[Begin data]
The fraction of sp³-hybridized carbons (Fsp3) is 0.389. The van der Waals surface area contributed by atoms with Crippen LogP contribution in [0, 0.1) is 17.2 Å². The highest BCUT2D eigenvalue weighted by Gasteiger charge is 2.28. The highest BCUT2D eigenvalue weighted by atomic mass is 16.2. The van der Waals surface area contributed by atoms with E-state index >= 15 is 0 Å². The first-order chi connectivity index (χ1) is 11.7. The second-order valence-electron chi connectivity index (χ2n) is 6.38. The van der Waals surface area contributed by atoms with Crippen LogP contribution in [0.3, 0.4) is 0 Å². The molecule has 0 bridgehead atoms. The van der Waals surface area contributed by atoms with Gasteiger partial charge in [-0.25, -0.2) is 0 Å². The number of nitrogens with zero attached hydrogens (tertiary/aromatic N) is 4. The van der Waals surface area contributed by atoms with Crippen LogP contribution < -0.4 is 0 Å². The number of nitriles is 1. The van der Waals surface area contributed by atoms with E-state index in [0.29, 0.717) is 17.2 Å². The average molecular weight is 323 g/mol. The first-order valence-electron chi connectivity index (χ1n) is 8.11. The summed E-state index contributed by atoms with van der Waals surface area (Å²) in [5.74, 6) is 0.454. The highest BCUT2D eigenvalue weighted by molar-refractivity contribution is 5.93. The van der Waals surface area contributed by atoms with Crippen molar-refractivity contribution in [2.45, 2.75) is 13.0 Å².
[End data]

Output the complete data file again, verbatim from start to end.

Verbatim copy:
The fraction of sp³-hybridized carbons (Fsp3) is 0.389. The van der Waals surface area contributed by atoms with Crippen LogP contribution in [0, 0.1) is 17.2 Å². The highest BCUT2D eigenvalue weighted by Gasteiger charge is 2.28. The highest BCUT2D eigenvalue weighted by atomic mass is 16.2. The van der Waals surface area contributed by atoms with E-state index >= 15 is 0 Å². The first-order chi connectivity index (χ1) is 11.7. The second-order valence-electron chi connectivity index (χ2n) is 6.38. The van der Waals surface area contributed by atoms with Crippen LogP contribution in [0.3, 0.4) is 0 Å². The molecule has 0 bridgehead atoms. The van der Waals surface area contributed by atoms with Gasteiger partial charge in [-0.25, -0.2) is 0 Å². The number of nitrogens with zero attached hydrogens (tertiary/aromatic N) is 4. The van der Waals surface area contributed by atoms with Crippen LogP contribution < -0.4 is 0 Å². The number of nitriles is 1. The van der Waals surface area contributed by atoms with E-state index in [0.29, 0.717) is 17.2 Å². The average molecular weight is 323 g/mol. The first-order valence-electron chi connectivity index (χ1n) is 8.11. The summed E-state index contributed by atoms with van der Waals surface area (Å²) in [5.74, 6) is 0.454. The highest BCUT2D eigenvalue weighted by molar-refractivity contribution is 5.93. The van der Waals surface area contributed by atoms with Crippen molar-refractivity contribution in [2.45, 2.75) is 13.0 Å².